Health Canal
With the surgical robot, he treats obstructed kidneys, nonfunctioning bladders, and disorders of sexual development; he undertakes complex surgeries such as bladder neck reconstruction, bladder augmentation, and the creation of catheterizable channels — procedures that a lot of surgeons wouldn’t think of doing robotically, he says. Dr. Casale recently operated on a 2-year-old girl who was incontinent because of an open bladder neck with bilateral renal duplication: bilateral ureteroceles and bilateral reflux.
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FEATURED ARTICLE
TRENDING ARTICLE
MOST POPULAR ARTICLE
New brain implant conquers vertigo
Scientific American (subscription required)
Surgeons have implanted a new prosthesis in four patients to correct disabling dizziness. The device may someday restore balance to hundreds of thousands more.

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Hospitals avoid morcellator for hysterectomies after FDA warning
Tampa Bay Times
Most Tampa Bay hospitals have halted a surgical technique used in many hysterectomies after a warning from the federal government that the procedure spreads an aggressive cancer in some women. Tampa General Hospital, BayCare Health System and the Florida Hospital system have joined institutions across the country in suspending use of a motorized blade called the power morcellator.

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Children undergoing anesthesia, surgery rest easier with parents close by
Medical Daily
Anesthesia always accompanies a sense of risk, and for parents, having their children undergo an operation can be a very stressful situation. Researchers have found that both children and parents report much lower anxiety levels when the parent is present during the operation, as opposed to separating children from their parent at the operating room entrance. The most recent findings were presented by a team of researchers from the Hospital de Sagunto in Spain during this year’s Euroanaesthesia meeting in Stockholm.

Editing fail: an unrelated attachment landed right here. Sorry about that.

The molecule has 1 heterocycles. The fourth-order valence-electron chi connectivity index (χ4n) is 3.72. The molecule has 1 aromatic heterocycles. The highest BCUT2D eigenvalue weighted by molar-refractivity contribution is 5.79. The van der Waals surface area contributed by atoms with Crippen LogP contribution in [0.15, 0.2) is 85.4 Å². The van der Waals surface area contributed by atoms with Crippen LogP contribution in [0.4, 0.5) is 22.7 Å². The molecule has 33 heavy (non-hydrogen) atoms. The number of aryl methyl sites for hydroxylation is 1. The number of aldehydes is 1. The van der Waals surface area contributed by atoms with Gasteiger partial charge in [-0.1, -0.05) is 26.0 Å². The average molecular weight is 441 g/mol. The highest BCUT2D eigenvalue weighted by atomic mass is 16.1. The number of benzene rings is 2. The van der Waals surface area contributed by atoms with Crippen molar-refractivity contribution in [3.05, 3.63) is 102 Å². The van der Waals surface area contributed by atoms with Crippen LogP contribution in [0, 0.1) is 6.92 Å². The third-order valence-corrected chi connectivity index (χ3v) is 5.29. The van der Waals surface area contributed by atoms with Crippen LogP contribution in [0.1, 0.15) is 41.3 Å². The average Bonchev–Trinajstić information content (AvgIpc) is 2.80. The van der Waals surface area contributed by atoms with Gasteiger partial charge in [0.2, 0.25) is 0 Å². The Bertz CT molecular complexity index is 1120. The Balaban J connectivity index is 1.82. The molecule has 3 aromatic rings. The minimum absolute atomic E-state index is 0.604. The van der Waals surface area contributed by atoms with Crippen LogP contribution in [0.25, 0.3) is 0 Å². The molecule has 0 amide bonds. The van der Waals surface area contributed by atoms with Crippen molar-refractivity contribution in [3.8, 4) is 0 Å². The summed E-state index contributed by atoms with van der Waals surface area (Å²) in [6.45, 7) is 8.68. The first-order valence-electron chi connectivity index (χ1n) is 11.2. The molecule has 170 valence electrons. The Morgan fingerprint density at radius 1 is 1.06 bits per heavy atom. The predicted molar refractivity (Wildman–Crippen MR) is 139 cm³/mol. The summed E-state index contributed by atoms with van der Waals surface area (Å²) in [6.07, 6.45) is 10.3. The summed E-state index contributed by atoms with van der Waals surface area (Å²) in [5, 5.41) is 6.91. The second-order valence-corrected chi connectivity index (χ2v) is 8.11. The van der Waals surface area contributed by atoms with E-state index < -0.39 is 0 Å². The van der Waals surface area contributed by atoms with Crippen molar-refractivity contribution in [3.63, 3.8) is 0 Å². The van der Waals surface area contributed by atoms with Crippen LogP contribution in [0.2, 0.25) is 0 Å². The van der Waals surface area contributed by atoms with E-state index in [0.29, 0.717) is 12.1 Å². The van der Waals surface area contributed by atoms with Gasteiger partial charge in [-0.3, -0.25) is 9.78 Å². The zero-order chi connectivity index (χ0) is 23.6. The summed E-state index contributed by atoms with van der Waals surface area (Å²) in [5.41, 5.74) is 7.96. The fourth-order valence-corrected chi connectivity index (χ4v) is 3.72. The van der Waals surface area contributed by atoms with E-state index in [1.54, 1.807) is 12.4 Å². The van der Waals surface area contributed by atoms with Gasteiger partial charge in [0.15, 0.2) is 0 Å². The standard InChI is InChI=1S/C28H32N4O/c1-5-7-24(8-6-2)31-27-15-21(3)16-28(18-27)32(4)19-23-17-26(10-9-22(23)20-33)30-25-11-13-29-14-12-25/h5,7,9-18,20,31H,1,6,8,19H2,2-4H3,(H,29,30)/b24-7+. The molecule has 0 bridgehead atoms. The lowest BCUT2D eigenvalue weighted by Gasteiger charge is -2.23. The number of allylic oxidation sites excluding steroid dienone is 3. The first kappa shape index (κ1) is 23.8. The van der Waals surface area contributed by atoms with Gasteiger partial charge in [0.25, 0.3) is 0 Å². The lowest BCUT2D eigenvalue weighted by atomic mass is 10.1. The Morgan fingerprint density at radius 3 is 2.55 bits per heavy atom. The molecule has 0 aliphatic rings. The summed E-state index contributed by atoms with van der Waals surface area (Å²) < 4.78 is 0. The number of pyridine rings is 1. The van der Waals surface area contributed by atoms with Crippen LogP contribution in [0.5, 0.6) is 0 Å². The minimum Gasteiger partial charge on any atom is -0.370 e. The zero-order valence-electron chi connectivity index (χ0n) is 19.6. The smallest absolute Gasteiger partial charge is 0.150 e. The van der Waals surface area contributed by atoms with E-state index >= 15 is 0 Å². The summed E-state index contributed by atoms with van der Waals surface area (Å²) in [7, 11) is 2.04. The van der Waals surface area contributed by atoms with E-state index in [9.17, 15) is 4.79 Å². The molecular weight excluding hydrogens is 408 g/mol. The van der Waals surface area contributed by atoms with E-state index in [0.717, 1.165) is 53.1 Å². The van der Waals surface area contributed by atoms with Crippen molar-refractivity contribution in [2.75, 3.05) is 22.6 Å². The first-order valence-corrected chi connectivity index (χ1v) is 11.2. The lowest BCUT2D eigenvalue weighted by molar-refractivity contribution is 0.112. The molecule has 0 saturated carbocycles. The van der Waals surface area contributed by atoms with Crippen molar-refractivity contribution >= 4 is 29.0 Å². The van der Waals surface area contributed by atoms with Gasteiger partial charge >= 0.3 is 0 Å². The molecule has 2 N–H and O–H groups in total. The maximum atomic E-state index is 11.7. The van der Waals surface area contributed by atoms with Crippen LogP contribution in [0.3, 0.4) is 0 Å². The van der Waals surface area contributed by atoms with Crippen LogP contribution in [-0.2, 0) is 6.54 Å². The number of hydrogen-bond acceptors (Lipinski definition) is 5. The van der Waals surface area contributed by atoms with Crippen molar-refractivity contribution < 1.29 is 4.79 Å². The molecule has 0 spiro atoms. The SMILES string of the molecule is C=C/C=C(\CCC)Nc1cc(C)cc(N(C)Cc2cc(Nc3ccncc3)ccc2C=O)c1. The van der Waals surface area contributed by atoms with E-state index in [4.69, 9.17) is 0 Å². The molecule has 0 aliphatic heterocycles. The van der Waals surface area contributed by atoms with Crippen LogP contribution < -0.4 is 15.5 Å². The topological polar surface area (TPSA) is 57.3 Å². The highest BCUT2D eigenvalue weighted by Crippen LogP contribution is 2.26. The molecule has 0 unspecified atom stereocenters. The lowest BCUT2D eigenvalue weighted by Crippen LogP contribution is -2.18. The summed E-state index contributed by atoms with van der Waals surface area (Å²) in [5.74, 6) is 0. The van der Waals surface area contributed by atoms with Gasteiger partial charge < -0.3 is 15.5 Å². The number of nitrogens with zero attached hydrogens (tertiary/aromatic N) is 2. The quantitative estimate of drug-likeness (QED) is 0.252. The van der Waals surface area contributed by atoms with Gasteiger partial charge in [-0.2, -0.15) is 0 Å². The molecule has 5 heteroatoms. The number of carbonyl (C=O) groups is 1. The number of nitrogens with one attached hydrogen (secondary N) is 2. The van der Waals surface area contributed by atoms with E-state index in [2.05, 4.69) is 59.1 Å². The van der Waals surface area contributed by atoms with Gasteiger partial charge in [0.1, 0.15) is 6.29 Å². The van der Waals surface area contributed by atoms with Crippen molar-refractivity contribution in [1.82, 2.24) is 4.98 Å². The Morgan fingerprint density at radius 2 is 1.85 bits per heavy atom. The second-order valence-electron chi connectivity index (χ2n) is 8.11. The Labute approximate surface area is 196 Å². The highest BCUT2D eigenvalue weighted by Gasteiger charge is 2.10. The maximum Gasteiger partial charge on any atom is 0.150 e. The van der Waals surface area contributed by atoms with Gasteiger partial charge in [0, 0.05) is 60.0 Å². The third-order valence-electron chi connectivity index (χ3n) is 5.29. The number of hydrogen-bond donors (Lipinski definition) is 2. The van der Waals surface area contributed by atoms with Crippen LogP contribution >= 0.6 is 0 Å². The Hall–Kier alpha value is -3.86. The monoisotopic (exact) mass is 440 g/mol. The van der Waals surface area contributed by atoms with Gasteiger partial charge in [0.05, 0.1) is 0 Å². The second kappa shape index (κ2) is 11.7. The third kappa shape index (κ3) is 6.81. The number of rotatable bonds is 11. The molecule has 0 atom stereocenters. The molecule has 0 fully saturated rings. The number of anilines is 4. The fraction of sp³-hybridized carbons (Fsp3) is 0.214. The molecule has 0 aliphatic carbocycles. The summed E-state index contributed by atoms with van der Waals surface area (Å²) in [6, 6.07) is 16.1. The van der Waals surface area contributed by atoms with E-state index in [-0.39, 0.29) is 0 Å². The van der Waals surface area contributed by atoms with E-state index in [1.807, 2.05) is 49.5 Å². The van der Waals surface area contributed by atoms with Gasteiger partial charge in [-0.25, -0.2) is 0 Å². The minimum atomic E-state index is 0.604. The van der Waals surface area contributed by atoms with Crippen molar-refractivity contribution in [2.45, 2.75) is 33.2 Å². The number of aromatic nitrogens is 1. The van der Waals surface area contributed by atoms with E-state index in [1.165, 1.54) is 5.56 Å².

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Surgeon survey reveals need to ascertain compatibility of skin care products with surgical handrubs
Infection Control Today
Harnoss, et al. says that surgical handrub and healthy skin are basic requirements to prevent surgical site infections. Nevertheless, there is little knowledge about the current practice of skin protection and/or skin care products (SP/SC) using among surgeons as well as a lack of data pertaining to the influence of SP/SC on the antimicrobial efficacy of surgical handrub.
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IV acetaminophen reduces pain in postoperative craniotomy patients
Pain Medicine News
Results of a new study show that IV acetaminophen significantly decreased postoperative pain in adults who had undergone supratentorial craniotomies, with a trend toward decreased narcotic requirements. The findings, an interim analysis of the data, were presented at the 2014 annual scientific meeting of the American Association of Neurological Surgeons.
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Is routine cholangiography during cholecystectomy a good idea?
Medscape (Free login required)